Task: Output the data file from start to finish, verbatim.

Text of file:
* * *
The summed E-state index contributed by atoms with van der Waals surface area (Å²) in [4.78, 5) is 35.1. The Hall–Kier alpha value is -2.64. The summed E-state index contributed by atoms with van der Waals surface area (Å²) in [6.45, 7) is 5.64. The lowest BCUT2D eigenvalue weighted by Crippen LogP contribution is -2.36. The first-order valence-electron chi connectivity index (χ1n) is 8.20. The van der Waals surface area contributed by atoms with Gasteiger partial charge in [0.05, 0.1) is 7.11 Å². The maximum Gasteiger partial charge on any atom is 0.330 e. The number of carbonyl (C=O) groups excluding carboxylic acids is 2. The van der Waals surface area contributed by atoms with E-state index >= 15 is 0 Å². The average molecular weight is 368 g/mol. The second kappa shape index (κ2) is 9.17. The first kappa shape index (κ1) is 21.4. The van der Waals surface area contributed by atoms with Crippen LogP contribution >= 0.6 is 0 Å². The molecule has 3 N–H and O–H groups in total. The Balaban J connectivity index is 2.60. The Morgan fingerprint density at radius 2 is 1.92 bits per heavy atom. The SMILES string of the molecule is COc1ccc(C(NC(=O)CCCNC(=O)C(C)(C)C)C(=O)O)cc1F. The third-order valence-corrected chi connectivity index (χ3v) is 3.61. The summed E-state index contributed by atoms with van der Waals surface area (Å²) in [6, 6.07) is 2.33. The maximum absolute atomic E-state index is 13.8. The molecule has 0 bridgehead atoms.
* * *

The summed E-state index contributed by atoms with van der Waals surface area (Å²) in [4.78, 5) is 35.1. The Hall–Kier alpha value is -2.64. The summed E-state index contributed by atoms with van der Waals surface area (Å²) in [6.45, 7) is 5.64. The lowest BCUT2D eigenvalue weighted by Crippen LogP contribution is -2.36. The first-order valence-electron chi connectivity index (χ1n) is 8.20. The van der Waals surface area contributed by atoms with Gasteiger partial charge in [0.05, 0.1) is 7.11 Å². The maximum Gasteiger partial charge on any atom is 0.330 e. The number of carbonyl (C=O) groups excluding carboxylic acids is 2. The van der Waals surface area contributed by atoms with E-state index >= 15 is 0 Å². The average molecular weight is 368 g/mol. The second kappa shape index (κ2) is 9.17. The first kappa shape index (κ1) is 21.4. The van der Waals surface area contributed by atoms with Crippen LogP contribution >= 0.6 is 0 Å². The molecule has 3 N–H and O–H groups in total. The Balaban J connectivity index is 2.60. The Morgan fingerprint density at radius 2 is 1.92 bits per heavy atom. The SMILES string of the molecule is COc1ccc(C(NC(=O)CCCNC(=O)C(C)(C)C)C(=O)O)cc1F. The third-order valence-corrected chi connectivity index (χ3v) is 3.61. The summed E-state index contributed by atoms with van der Waals surface area (Å²) in [6, 6.07) is 2.33. The maximum absolute atomic E-state index is 13.8. The molecule has 0 bridgehead atoms.